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Get Tools Ready for Spring — It’s Good for You and Your Property

In the midst of today’s scary health crisis, there is gardening and landscaping, which reconnect people with the Earth and provide a wide range of benefits, both physical and mental/emotional. The emotional or mental aspect benefits involve relaxation, communing with nature, working off stress and focusing on creating beauty. The physical work of gardening builds strength and fitness, and burns off or reduces stress as well.

Giving your landscaping or gardening tools a good checking, cleaning, sharpening and lubricating will get you in the “spirit of the season” and ready to spring into action as soon as the weather lives up to the calendar.

We hope all of our readers, suppliers and customers are safe and healthy, and offer these tips for getting your gardening tools ready for spring so we can all enjoy the benefits of a beautiful home or business environment.

Sharpen
A dull blade is a bad blade. Not only will it do a lousy job of cutting back plants and branches, but it could cause injury. It might not cut you as deeply and dangerously as a sharper blade, but the extra amount of pressure you would need to exert could cause muscle strain and even a dull blade can still cause wounds to hands and limbs.

Take a good (but careful — we don’t want any injuries) look at any of your tools with blades, from pruning knives to lawnmowers. If their edges aren’t as sharp as possible, prepare them for spring use by sharpening them. Replace any removable blades, or entire tools, that are too far gone to be sharpened safely or effectively.

Lubricate
Many landscaping tools require lubrication to work their best and prevent injury to the user or the garden. This is the time to give everything a good dose of elbow grease and real grease or oil, so every tool runs or moves smoothly and functions at its best.

Check with our landscape professional or a garden center for the best product to use on various tools. WD-40 is the go-to lubricant for many of us, and it’s often already in your toolshed, but other products might be better for different items.

Look for signs of rust, which can often be polished away while leaving some tools still usable.

Don’t forget to check four-cycle tools or equipment like lawn mowers, which are likely to need oil changes before you crank them up and put them to work in your spring landscape.

Be sure to do this work in an open or well-ventilated space, especially if you use any spray products. Especially at this time, with an international health crisis underway, a respiratory condition or attack caused by inhaling a lubricant is the last thing any of us needs.

Trade old for new
Ergonomic tools are relatively new to the world of landscaping and gardening, but there are a lot of them and they are well worth investing in. Your old tools might be in great condition and still usable, but they might be contributing to backaches, muscle pain, poor posture and related reactions to using things that were designed for productivity or specific functions, but not for health and fitness.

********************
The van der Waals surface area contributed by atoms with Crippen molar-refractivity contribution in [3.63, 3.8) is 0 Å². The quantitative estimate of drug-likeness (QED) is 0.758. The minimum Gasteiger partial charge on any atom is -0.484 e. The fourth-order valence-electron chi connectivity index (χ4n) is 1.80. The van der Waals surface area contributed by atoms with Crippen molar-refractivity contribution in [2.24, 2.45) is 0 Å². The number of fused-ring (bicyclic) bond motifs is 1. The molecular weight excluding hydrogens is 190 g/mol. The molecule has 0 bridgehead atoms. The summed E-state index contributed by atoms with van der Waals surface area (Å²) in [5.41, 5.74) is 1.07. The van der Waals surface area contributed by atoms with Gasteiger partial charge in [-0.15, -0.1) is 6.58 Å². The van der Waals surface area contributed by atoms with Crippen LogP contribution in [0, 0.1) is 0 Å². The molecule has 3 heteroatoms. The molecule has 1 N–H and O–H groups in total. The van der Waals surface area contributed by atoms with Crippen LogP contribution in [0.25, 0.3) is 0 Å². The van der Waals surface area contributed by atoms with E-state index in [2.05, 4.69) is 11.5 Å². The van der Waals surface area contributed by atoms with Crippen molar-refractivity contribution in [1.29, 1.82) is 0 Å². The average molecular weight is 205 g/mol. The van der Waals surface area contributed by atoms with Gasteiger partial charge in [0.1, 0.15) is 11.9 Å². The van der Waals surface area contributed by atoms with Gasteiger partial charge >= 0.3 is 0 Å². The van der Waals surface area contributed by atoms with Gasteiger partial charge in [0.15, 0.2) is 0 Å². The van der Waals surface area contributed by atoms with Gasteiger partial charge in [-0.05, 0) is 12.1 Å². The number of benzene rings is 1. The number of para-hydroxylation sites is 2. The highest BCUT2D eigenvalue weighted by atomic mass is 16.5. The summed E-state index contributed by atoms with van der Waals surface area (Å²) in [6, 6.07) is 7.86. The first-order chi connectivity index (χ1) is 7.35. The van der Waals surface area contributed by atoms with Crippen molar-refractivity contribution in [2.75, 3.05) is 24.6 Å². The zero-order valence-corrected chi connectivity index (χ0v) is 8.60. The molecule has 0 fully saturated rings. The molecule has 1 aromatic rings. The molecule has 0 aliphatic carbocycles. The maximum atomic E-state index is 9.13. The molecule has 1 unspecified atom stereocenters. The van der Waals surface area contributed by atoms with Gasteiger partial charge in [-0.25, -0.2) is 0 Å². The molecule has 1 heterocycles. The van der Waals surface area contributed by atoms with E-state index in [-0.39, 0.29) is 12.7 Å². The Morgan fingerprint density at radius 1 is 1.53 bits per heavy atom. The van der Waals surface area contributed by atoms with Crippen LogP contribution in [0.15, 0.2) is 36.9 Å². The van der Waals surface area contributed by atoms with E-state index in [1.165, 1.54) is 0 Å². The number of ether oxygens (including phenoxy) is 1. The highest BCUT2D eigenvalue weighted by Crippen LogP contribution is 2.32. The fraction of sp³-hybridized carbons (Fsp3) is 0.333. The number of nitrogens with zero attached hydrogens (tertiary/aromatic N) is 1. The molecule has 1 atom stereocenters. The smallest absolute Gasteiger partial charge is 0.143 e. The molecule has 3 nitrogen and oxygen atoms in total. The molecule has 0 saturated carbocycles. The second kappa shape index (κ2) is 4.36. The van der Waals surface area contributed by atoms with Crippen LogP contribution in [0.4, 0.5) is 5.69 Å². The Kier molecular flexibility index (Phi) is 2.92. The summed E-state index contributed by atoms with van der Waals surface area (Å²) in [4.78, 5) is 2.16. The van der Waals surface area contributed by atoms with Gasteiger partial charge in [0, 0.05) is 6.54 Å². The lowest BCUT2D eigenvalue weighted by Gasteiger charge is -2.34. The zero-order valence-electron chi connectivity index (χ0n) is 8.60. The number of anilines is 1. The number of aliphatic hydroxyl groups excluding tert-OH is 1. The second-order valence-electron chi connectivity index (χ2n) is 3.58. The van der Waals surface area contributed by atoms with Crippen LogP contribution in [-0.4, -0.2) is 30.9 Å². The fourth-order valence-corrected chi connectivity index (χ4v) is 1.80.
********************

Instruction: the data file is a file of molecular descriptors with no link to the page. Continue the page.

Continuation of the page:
Many of today’s gardening tools have been “retooled” to be easier and safer to use for your wrists, shoulders, back, knees and legs. Older gardeners are especially prone to such problems, and experiencing them could make you avoid the landscaping work you’ve always loved doing.

You can find pruners with rotating handles, weeders with grips made of natural materials, padded kneelers, long-lasting “bionic” gloves, handle extenders, shovels designed specifically for women, wheeled garden caddies, extended and telescoping tools, lightweight bulb planters … the options appear endless. Your landscape contractor, garden center or favorite gardening magazines can provide product names and sources, as well as tips for doing gardening chores in ways that are ergonomically correct.

Welcome to spring, and our hopes for a safe and successful season.

2 comments on “Get Tools Ready for Spring — It’s Good for You and Your Property

  1. Some of my old tools will never be traded for new replacements. They were made to last a lifetime, and might last for someone else after me. Heck, I still use some of my great grandfather’s tools (although not much). I know that some modern tools are better than what I use, but I enjoy mine more, which is a major reason why I work in the garden. I can use the better tools for work, where better tools are important. Incidentally, my old shears are Corona shears, and were made back when they were still made in Corona.

  2. I’m impressed, I have to admit. Rarely do I encounter a blog that’s equally educative and interesting, and let me tell you, you have hit the nail on the head.
    The issue is something too few men and women are speaking intelligently about.
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